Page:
In 1864, Peter Waage and Cato Guldberg pioneered the development of chemical kinetics by formulating the law of mass action. Chemical kinetics, also known as reaction kinetics, is the study of rates of chemical processes. Chemical kinetics includes investigations of how different experimental conditions can influence the speed of a chemical reaction and yield information about the reaction's mechanism and transition states, as well as the construction of mathematical models that can describe the characteristics of a chemical reaction.


Track 3: Electrochemistry

Electrochemistry is the branch of physical chemistry that studies the relationship between electricity, as a measurable and quantitative phenomenon, and identifiable chemical change, with either electricity considered an outcome of a particular chemical change or vice versa. These reactions involve charges moving between electrodes and an electrolyte (or ionic species in a solution). Thus, electrochemistry deals with the interaction between electrical energy and chemical change.

When a chemical reaction is caused by an externally supplied current, as in electrolysis, or if an electric current is produced by a spontaneous chemical reaction as in a battery, it is called an electrochemical reaction. Chemical reactions where electrons are transferred directly between molecules and/or atoms are called oxidation-reduction or (redox) reactions. In general, electrochemistry describes the overall reactions when individual redox reactions are separate but connected by an external electric circuit and an intervening electrolyte.


Track 4: Photochemistry

Photochemistry is the branch of chemistry concerned with the chemical effects of light. Generally, this term is used to describe a chemical reaction caused by absorption of ultraviolet (wavelength from 100 to 400 nm), visible light (400 – 750 nm) or infrared radiation (750 – 2500 nm).

In nature, photochemistry is of immense importance as it is the basis of photosynthesis, vision, and the formation of vitamin D with sunlight. Photochemical reactions proceed differently than temperature-driven reactions. Photochemical paths access high energy intermediates that cannot be generated thermally, thereby overcoming large activation barriers in a short period of time, and allowing reactions otherwise inaccessible by thermal processes. Photochemistry is also destructive, as illustrated by the photodegradation of plastics.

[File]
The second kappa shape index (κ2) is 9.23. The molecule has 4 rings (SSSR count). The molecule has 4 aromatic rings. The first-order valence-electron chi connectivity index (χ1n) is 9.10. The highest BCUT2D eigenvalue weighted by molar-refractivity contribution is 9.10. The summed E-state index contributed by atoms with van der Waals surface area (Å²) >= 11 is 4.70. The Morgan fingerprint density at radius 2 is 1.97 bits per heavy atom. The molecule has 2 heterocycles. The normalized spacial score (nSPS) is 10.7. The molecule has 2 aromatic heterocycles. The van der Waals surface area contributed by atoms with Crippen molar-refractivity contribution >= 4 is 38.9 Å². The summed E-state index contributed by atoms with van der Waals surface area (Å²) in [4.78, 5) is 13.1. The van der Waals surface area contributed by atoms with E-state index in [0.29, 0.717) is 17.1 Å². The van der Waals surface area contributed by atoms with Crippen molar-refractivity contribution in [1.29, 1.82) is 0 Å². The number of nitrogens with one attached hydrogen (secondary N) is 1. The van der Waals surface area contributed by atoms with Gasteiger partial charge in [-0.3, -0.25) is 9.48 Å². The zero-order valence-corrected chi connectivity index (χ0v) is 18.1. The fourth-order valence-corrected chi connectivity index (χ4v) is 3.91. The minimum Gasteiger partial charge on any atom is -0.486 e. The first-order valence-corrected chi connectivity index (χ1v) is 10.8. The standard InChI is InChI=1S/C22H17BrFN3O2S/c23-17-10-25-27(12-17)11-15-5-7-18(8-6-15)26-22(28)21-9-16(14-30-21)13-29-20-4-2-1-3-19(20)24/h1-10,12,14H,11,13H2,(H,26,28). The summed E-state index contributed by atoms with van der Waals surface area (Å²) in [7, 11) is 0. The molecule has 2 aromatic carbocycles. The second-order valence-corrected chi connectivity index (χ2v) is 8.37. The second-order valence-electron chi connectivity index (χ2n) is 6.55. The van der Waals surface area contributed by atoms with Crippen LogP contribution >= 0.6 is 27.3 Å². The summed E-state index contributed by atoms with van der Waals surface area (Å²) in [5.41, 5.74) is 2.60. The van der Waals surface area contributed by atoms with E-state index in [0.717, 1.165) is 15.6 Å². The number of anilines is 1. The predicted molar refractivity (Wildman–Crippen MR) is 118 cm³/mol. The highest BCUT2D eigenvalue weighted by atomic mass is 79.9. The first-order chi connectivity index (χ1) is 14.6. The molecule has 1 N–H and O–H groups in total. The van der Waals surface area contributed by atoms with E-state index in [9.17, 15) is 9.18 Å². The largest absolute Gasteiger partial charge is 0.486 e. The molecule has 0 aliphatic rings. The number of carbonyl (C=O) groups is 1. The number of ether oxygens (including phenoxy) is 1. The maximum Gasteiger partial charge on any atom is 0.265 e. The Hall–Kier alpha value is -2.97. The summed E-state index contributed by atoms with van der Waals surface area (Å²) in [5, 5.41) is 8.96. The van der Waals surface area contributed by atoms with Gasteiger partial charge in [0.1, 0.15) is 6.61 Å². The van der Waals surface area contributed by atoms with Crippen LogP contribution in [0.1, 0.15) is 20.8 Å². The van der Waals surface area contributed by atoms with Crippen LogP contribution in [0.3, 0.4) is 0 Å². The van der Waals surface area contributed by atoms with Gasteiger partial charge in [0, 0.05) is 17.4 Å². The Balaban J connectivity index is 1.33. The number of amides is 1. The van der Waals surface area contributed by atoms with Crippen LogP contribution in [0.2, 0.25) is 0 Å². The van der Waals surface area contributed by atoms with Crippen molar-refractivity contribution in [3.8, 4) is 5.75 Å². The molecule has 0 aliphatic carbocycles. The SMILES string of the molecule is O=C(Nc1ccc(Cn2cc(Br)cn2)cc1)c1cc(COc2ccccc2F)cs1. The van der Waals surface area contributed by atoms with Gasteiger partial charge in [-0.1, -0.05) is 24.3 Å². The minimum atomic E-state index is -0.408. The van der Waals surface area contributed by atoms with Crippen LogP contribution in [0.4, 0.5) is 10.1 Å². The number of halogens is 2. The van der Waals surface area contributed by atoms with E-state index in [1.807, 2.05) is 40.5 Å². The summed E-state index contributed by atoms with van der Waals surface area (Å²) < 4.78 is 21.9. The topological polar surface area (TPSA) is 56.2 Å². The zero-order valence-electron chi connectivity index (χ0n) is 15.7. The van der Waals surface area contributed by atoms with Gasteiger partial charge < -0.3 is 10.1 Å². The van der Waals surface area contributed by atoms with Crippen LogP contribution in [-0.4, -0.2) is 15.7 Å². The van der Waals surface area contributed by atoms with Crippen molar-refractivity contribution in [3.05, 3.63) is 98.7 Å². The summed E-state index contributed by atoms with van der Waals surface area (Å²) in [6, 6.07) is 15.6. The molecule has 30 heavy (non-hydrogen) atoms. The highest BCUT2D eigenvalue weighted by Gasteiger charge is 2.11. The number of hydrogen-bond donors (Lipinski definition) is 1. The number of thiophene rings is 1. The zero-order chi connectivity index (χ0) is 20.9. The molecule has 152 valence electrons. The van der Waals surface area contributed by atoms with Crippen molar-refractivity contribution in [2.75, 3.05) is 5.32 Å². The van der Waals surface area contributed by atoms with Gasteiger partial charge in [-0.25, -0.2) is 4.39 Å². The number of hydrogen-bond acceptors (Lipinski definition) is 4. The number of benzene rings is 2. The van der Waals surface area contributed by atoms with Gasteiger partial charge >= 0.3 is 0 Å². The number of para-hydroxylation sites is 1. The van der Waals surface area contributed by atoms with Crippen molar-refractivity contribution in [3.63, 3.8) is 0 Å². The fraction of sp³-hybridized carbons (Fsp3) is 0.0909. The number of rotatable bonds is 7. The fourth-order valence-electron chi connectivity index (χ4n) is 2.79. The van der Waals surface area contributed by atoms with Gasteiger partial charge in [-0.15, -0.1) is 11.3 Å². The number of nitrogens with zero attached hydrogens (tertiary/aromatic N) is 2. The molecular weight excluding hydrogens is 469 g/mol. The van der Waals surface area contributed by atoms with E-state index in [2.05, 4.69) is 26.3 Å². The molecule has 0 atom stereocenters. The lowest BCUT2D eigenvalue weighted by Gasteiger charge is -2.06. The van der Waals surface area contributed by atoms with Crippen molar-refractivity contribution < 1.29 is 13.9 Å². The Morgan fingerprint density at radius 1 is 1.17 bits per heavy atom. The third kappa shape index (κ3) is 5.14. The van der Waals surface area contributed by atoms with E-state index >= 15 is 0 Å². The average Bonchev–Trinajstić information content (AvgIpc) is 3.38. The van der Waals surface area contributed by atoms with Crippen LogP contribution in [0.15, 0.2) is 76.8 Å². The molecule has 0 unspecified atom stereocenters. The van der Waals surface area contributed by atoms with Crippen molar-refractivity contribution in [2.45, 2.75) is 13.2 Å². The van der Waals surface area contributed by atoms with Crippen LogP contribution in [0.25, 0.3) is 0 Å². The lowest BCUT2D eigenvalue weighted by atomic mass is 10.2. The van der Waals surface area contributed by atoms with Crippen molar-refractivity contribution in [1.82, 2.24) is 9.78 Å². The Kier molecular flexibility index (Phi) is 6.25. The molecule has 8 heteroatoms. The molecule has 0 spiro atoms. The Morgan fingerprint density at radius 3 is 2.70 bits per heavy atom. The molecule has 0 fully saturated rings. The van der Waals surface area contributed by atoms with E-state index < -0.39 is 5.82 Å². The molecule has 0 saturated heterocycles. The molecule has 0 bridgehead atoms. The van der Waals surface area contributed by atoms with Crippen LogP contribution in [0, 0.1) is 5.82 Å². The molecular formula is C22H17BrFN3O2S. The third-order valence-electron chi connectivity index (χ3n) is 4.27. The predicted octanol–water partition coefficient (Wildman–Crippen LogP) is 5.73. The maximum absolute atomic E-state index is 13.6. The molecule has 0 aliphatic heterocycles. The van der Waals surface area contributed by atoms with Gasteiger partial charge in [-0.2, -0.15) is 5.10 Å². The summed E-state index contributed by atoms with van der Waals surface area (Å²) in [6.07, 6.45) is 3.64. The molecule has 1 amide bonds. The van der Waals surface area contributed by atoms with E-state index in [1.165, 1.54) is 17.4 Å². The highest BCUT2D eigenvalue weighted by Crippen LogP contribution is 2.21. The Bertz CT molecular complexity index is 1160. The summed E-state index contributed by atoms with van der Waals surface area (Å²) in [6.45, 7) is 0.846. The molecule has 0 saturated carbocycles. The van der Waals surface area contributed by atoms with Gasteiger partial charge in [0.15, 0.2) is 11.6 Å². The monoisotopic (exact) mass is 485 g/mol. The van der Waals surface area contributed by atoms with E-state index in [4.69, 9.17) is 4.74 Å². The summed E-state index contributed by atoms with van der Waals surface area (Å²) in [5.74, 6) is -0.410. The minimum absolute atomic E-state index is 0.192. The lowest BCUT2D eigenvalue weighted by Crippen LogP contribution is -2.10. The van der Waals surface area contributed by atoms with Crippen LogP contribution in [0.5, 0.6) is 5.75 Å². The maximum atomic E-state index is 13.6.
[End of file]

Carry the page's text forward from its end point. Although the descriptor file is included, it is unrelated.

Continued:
Track 5: Computational chemistry

Computational chemistry is a branch of chemistry that uses computer simulation to assist in solving chemical problems. It uses methods of theoretical chemistry, incorporated into efficient computer programs, to calculate the structures and properties of molecules and solids. It is necessary because, apart from relatively recent results concerning the hydrogen molecular ion, the quantum many-body problem cannot be solved analytically, much less in closed form. While computational results normally complement the information obtained by chemical experiments, it can in some cases predict hitherto unobserved chemical phenomena. It is widely used in the design of new drugs and materials.

Track 6: Materials science

The interdisciplinary field of materials science, also commonly termed materials science and engineering is the design and discovery of new materials, particularly solids. The intellectual origins of materials science stem from the Enlightenment, when researchers began to use analytical thinking from chemistry, physics, and engineering to understand ancient, phenomenological observations in metallurgy and mineralogy. Materials science still incorporates elements of physics, chemistry, and engineering. As such, the field was long considered by academic institutions as a sub-field of these related fields. Beginning in the 1940s, materials science began to be more widely recognized as a specific and distinct field of science and engineering, and major technical universities around the world created dedicated schools of the study, within either the Science or Engineering schools, hence the naming.